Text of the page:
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Now we love our cowboys, but We are proud to be a woman run store..., AND SUPPORT OVER 1,500 CONSIGNORS!!!
"LIKE jOANNA gAINS AND SHIPLAP, We obsess over authentic southwest turquoise jewelry. Made locally or consigned from the best turquoise hub in-the-world.
We have one-of-a-kind squash blossoms, Navajo Pearls, Zuni Jewelry,
and gorgeous old-pawn Santo Domingo Heishi necklaces!"
LAST YEAR WE ARE PROUD TO HAVE SPONSORED 2 LOCAL SPORTS TEAMS, CLOTHED OVER 500 ABUSED AND BATTERED WOMAN AND CHILDREN, DESIGNED 2 NON-PROFIT FASHION SHOW FUNDRAISERS, AND EMPLOYED 9 LOCALS!
BECAUSE OF THESE ACCOMPLISHMENTS WE ARE HONORED TO HAVE MADE PAGOSA SPRINGS TOP FOUR BEST BUSINESS OF THE YEAR 2019.
TURQUOISE THE HEALING STONE
THE HEALING STONE: THE MASTER HEALER
HEALTH • PROTECTION • WISDOM
Like a multi-vitamin for your soul, the Turquoise crystal is a
gem when it comes to giving you a charismatic glow that comes
from a renewed sense of self-confidence. It is associated with wisdom
and self confidence in a rather go, go, go westernized culture. It is
truly the rock star of healing stones. On a cellular level, this all-in-one stone is considered a master healer because it promotes an energetic flow of the highest vibration-love. It is the Frankensense of stones if it were compared to a high grade therapeutic essential oil. It’s an all-in-one healing crystal. It’s no wonder that Turquoises properties of healing it is known to promote a sense of happiness, peace, and joy. Turquoise promotes wholeness at a cellular level.
Turquoise is a mineral that is a hydrous phosphate of copper and aluminum.
Turquoise is an 11th Anniversary gemstone and vibrates to the number 1.
Chakras - Heart Chakra, Throat Chakra, Third Eye Chakra
Birthstone - December
Zodiac - Scorpio, Sagittarius, Aquarius, Pisces
Planet – Venus & Neptune
Element – Earth/Air/Fire
Ranging in shades of blue-green depending on its copper and iron content, the Turquoise crystal meaning is the brilliant color that evokes the image of dazzling waters surrounding an island paradise.
HISTORY OF TURQUOISE
Since fertile crescent days, people from all cultures have horded and been collectors of turquoise. It was loved for it's distinct carribean blue colors. And many say, 'It's God's favorite color,' because it never go's out of style.
We have dated turquoise as early as 3000B.C. in the Egyptian tombs. But there is even evidence of it being used much earlier. However much of what we know of turquoise comes from the well preserved artifacts from the Egyptians. They set turquoise in gold necklaces and rings, used it as inlay, and carved it into scarabs. Most notably, King Tut’s iconic burial mask was extravagantly adorned with turquoise.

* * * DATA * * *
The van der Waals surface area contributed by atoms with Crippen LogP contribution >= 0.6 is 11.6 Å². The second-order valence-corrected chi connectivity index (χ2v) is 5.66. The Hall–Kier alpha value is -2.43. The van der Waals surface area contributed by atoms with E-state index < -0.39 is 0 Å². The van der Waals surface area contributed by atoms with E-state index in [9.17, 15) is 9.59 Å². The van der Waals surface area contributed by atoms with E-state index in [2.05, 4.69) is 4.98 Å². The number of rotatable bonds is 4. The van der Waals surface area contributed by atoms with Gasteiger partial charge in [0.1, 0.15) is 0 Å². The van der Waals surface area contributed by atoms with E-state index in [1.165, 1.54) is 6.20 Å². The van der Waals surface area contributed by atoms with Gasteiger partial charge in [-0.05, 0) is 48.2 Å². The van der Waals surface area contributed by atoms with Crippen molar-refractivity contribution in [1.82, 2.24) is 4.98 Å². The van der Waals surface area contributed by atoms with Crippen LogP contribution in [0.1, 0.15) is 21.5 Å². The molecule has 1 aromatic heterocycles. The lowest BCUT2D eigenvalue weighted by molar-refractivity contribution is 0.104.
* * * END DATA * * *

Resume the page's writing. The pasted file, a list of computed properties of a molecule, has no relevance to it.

The oldest turquoise mines are in the Sinai Peninsula of Egypt. One sat near an ancient temple dedicated to Hathor, the Greek goddess of love and joy who was worshiped as a protector in the desert and as the patron saint of mining. Egyptians called turquoise mefkat, which meant “joy” and “delight.”
Ancient Persians decorated extensively with turquoise, often engraving it with Arabic script. Turquoise covered palace domes because its sky-blue color represented heaven. This later inspired the use of turquoise in buildings like the Taj Mahal.
Believing turquoise guaranteed protection, Persians adorned their daggers and horses’ bridles with it. Their name for turquoise, pirouzeh, meant “victory.”
Persians wore turquoise gemstone jewelry around their necks and in their turbans. They believed it offered protection by changing color to warn of pending doom. (Turquoise can, in fact, fade if exposed to sunlight or solvents.)
When Turkish traders introduced this “Persian blue” stone to Europe via the Silk Road in the 13th century, they influenced the gemstone’s name. The word “turquoise” comes from the French pierre tourques for “Turkish stone.”
Meanwhile, pre-Columbian Native Americans mined the turquoise gemstone throughout the present-day southwestern United States. Shamans used it in sacred ceremonies to commune with the spirit of the sky.
Apache Indians believed that attaching turquoise to bows (and later, firearms) improved a hunter’s accuracy.
Turquoise became valuable in Native American trade, which carried North American material toward South America. Consequently, Aztecs cherished turquoise for its protective power and used it on ceremonial masks, knives, and shields.
The turquoise-studded silver jewelry that’s commonly associated with Native Americans today originated in the 1880s, when a white trader convinced a Navajo craftsman to transform a silver coin into turquoise jewelry.
While many historic turquoise deposits have depleted over the gemstone’s long lifetime, some small mine operations (mainly in the U.S.) still produce fine material today.